Pharmacists and medication-dispensing professionals — Many assisted living facilities have a direct line or some sort of network connection with pharmacies. This helps with accurate medication dispensing and adherence. A unified patient records database helps reduce any medication discrepancies.
Nurses, doctors, physicians, and other medical professionals that have referred the resident to the facility — Assisted living facilities do not exist in a vacuum. They depend on referrals from hospitals to maintain the minimum number of residents in the facility as well as confirm whether a certain facility is more appropriate than another for an incoming resident.
The different kinds of assisted living software aligns with the different kinds of assisted living communities that exist:
Assisted living— Assisted living communities provide housing and social opportunities for the aging community, as well as basic health services. However, because assisted living health services are not provided by skilled nursing caregivers, assisted living solutions should offer a staffing, scheduling, or caregiver outsourcing module that helps coordinate services rendered with the resident’s schedule.
Senior living — Senior living homes, also referred to as independent senior living, provide housing, transportation, and recreational activities for the aging population, but health care services are not necessarily offered. Managers and operators of senior living communities should look for solutions that help maintain the community, encourage communication between residents and operators, and offer functionality like meal planning, activity, and care planning.
Skilled nursing — Skilled care can only be dispensed by a nurse or medical professional that has a license to practice medicine. For example, the care that a non-skilled caretaker can provide is limited to daily living activities like bathing, dressing, and eating. Skilled nursing software, then, must have a validating or credentialing module that helps assisted living facilities verify the abilities of the nurse prior to hiring them.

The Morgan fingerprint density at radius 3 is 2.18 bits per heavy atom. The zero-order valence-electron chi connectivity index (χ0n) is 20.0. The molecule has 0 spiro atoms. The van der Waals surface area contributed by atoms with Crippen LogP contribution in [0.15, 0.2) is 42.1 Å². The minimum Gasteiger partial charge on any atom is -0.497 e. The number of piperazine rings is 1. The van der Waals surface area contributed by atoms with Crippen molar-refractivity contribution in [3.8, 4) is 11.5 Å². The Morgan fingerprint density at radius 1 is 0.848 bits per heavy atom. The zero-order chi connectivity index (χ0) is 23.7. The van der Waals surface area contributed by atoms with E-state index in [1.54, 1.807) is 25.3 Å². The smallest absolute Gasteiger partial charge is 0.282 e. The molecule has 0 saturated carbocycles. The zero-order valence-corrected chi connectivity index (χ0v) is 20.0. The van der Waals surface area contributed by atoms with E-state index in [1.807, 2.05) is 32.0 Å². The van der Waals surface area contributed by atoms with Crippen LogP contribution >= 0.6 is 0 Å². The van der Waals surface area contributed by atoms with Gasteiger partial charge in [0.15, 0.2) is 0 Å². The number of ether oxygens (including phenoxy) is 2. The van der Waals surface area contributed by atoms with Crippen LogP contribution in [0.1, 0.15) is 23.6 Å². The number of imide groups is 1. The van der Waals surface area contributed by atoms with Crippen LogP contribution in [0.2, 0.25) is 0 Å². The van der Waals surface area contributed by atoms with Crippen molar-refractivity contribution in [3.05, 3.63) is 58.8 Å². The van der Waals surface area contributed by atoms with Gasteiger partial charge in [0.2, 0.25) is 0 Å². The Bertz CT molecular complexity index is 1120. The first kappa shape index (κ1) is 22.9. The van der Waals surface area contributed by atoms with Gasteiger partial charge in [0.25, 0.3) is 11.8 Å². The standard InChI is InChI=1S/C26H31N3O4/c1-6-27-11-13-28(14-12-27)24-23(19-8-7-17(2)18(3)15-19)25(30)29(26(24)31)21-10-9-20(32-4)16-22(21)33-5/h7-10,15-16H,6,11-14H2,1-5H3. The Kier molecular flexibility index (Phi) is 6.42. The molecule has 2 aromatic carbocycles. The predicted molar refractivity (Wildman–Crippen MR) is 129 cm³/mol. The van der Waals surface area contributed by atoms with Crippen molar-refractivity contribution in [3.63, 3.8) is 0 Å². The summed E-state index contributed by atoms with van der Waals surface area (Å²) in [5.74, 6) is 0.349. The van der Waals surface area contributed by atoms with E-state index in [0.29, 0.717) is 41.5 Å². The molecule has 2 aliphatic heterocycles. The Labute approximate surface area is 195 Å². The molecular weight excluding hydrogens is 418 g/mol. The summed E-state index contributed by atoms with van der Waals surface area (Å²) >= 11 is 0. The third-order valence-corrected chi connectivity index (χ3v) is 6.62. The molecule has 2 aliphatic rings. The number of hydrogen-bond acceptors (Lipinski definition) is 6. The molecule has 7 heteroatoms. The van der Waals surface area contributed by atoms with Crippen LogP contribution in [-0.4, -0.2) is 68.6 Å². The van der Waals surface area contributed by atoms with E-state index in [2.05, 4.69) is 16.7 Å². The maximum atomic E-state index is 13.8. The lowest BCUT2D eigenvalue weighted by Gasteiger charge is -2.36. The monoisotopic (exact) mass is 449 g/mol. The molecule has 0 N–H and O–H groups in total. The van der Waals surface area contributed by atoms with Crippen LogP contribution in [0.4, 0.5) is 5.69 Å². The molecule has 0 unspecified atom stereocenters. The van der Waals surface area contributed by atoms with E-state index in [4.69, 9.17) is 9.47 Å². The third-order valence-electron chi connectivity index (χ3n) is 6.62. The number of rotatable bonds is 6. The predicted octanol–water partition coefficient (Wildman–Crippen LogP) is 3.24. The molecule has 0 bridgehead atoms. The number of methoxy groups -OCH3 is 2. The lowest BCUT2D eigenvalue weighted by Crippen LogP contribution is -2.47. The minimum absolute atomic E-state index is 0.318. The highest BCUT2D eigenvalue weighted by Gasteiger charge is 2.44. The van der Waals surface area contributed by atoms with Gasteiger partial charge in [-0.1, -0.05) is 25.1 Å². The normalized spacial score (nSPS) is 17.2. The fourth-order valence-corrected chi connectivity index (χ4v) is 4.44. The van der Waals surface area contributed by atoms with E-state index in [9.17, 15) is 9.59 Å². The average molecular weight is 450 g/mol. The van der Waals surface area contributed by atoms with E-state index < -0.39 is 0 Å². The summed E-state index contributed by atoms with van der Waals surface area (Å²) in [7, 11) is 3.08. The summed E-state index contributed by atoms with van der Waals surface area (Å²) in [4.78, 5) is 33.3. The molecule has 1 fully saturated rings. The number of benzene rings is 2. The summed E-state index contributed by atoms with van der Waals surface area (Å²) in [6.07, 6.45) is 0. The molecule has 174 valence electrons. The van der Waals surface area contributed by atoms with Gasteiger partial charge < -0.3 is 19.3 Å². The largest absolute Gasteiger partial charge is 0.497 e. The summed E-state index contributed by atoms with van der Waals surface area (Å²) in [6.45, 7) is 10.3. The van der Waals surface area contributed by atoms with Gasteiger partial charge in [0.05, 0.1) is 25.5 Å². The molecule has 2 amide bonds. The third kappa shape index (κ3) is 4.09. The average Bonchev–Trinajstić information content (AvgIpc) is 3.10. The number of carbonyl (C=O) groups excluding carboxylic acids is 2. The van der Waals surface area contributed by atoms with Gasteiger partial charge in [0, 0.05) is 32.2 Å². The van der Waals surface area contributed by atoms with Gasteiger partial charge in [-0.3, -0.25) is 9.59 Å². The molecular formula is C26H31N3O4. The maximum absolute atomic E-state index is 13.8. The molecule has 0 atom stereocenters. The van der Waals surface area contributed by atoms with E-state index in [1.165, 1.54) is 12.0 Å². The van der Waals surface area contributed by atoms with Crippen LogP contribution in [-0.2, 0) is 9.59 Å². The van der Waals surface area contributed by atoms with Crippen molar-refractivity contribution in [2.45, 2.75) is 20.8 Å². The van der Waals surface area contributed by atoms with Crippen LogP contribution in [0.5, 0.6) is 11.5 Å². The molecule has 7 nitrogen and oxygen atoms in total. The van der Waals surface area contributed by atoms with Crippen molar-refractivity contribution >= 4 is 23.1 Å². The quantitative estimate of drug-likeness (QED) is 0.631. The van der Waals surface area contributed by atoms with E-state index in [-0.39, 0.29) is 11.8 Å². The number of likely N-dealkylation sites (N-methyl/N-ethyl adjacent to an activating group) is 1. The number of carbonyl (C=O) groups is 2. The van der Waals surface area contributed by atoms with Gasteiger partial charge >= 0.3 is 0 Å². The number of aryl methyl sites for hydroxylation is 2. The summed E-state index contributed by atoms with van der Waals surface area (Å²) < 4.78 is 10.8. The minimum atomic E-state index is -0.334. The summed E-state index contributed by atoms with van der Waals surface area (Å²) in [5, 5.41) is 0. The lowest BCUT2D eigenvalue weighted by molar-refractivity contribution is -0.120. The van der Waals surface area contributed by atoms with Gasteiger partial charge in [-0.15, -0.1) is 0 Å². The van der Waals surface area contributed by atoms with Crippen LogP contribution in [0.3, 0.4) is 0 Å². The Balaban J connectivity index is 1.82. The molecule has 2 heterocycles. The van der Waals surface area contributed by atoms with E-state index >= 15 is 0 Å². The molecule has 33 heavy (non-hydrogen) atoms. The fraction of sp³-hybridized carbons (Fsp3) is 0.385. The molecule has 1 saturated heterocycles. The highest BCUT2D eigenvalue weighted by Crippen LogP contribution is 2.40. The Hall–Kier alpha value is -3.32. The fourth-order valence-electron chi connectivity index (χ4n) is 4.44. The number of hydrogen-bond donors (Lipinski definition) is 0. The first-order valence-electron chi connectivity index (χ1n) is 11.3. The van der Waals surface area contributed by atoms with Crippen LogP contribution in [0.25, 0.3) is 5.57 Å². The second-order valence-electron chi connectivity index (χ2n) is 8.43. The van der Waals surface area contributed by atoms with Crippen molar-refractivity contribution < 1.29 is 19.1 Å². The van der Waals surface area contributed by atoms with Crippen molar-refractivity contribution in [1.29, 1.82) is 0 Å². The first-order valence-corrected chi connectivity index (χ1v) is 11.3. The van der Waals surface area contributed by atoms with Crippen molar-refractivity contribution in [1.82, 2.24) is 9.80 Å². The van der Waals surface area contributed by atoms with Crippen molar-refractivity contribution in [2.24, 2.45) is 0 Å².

Continued care retirement communities (CCRC) — CCRC provide housing to a variety of seniors, offering a continuum of care that can benefit both residents with declining health and residents that want to retire to an active, social community that offers health care services. Assisted living solutions that cater toward CCRC must have a robust resident care and documentation module to help operators and caregivers keep tabs on the progress of their residents.
Hospice — Hospice care manages the care of terminally ill patients, so assisted living solutions tailored to hospice must have strong data sharing capabilities to better streamline interoperability and exchange of patient data between hospital and hospice.
Assisted living software varies in comprehensiveness. Some are complete management systems, some focus on streamlining front-office responsibilities, some coordinate nutrition and recreation activities for assisted living facilities, and some integrate with or offer insurance claims management functionality to simplify billing and accounting. The following features typically appear in any type of assisted living software.